...ask them, all right, how you did that? Yeah, please teach me the so and I think it's very valuable. Yeah, this is something that that the was in one of your lessons that we receive the good fixed versus growth mindset. Yes, HMM, the being opened for this having this Raidar. Yeah, look for people that doing great stuff. This is something that I tell to to the leaders that I'm working with that they should, you know, when they see somebody doing great think, you know, our company or outside, they should go ask and you know, ask maybe for some consultation, yeah, or have a discussion, because most of the people are very happy to help you to answer the questions. They will do it for free. This is like a human nature. Yeah, that they will feel good to have somebody. Yeah. So there is lots of and it's very valuable to talk with somebody who is expect who is good are that's what they are doing and they most are be they will help you for free and they will be happy that you are asking them. Yeah, that's great. Yeah, yeah, totally right. I think mentorship is one of those things when you're young you're extremely grateful for the people that help you and as you get older you start to realize that as a mentory actually get a lot other relationship to both, I think, personal enjoyment and satisfaction of helping someone who maybe is in a position like you were in one day in the past, but also, I found the people I've mentored in my my career I've gotten a lot other relationship as well. Actually, like it doesn't seem like it when you're the mentee, you're the person learning, but as a mentor you can actually learn awful lot from the from the people you help and support as well. That's true. That do I say, your few sides of this. First of all, when you have to teach someone something, then you have to really think about this. Yeah, it's very hard to explain something you need, you really need to understand, understand this subject very, very good. And other thing is that it gives me like great, great satisfaction when I see that somebody require mentored, like maybe after I know, three months or six months, I see that this person was promoted or did something great, and it's really really very satisfying, very exciting when you see that somebody that was working with you is successful. This is this is something that's really awesome. Yeah, absolutely. So, going back to I know you've done to watch a different forms of learning for yourself and for your teams, and so you so. So, now that you're a leader of a group of other leaders, how do you think about not just your growth pectose of your team? MMM. So it's difficult to work on leaders development because sometimes there is an assumption that if somebody's leader, he, you know, was promoted to the leadership position day already there, they know everything and they are there their best in their job and they know what they are doing, and ego place a huge role. Yeah, MMM, and it's completely natral. Yeah, sometimes, when my boss tells me that I'm I should do something better, I am not happy or I don't feel comfortable with that. Yeah. So, but on the other hand, everybody has to grow, even the CEO of the company has to grow. Yes, so you can just leave it and assume that, for example, they will take they will take...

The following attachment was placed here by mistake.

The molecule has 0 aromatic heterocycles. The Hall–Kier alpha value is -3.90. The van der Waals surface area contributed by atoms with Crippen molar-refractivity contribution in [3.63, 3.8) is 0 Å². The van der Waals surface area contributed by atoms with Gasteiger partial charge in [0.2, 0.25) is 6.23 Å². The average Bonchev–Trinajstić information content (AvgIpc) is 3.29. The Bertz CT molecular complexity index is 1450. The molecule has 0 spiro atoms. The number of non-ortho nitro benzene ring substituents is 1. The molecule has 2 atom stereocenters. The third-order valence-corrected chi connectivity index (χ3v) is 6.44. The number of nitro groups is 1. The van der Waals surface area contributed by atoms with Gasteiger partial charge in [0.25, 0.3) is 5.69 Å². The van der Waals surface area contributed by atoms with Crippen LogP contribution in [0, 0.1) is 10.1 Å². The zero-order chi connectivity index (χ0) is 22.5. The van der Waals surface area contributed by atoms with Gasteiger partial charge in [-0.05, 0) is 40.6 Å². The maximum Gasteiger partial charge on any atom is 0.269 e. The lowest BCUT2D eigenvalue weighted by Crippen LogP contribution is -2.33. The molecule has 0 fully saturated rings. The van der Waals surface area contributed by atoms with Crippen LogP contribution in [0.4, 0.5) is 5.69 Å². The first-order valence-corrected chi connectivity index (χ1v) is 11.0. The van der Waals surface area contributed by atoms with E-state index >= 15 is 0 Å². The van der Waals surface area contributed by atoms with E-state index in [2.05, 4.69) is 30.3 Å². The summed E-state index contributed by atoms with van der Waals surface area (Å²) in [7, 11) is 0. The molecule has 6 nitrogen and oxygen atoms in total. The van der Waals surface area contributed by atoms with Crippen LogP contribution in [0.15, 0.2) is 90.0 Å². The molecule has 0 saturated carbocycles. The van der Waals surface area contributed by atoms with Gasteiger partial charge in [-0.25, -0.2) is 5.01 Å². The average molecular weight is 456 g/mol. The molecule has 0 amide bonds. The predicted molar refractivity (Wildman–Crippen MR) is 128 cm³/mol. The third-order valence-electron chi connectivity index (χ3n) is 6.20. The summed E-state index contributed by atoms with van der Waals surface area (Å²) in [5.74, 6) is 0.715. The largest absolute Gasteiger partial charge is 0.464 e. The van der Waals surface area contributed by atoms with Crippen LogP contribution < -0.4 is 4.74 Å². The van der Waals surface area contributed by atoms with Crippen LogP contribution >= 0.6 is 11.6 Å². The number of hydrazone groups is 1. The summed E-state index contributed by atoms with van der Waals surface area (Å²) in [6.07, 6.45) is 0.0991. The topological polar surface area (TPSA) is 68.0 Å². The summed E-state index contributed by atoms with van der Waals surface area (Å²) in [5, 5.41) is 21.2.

...care of their growth by themselves. Yeah, sometimes they won't see the blind spots or they don't have an idea how to proceed. Yeah, so, mm. And, for example, this is something that didn't work for me, just asking them. All right, so what training do you want or what do you want to learn? MMM, yeah, the only think that they say that we should continue our lighthouse lessons. Yeah, because they like it. But so what work for me? Yeah, mm. First of all, it's important to understand what do you expect from them as a manager? Yeah, on the specific position, what do you expect from the need there? Yes, so stopped with expectations, but my experience is that, for I saw job descriptions for the team leaders and it was like it's conducting one on one, it's attending meetings and these doing some reports. Yeah, I don't think this is a good way. It should be just some Kpis or things that they should do. MMM, it's important to understand why you have this leader in your company. Yeah, and it's not because he or she has to do some specific tasks or do hiring or approve vacation requests. Yeah, and now leader is gone. This is not there all over. Then there. MMM, there is the team, and the team is there. So they deliver some kind of product with some kind of quality that we expect, and it's on time, for example, and the reader's law. That the only the only, let's say, the only purpose of leader here is that the team is doing what they are what they have to do. Yeah, and from this, from this let's say, main expectation, we can branch out some other things. Yeah, like having having a team that is competent. Yeah, having having actually the people on the team with different skills or recruitment have doing some reporting that is required by the but the corporation. But this is something that goes from this original expectation. Sure, so the team has certain but those the team has certain expectations that they need to deliver on and it's the leader's job to make sure that happens, but you should they're not robots, so it takes a little more, little more effort in a and and more nuanced approaches. Right. Yeah, so basically it's my idea is that you don't expect leaders to use some tools like one on one's or the APIS or whatever they they are there to to fulfill those goals and expectations of a team. MMM. And when you know the expectations, it's important, of course, that you agree on them with your leaders that are working with you. You can start assessing where they stand. Yeah, so, for example, task you haven't maturity has a great tool that the tells you where they stand in different, let's say, in those expectations, and then, starting from that, you can you can see what they have to improve and then you can work with them to improve those specific, specific areas. And that's, of course, the start of the German because then, when you know what you what you have to improve them, you can start working. Yeah. So, for those listening are familiar, there's not familiar. Task Relevant, task relevant maturity is a concept from any growth who is the see of Intel in this amazing book called Highput Management, which we recommend people all the time. And importanting in that concept is that at instead...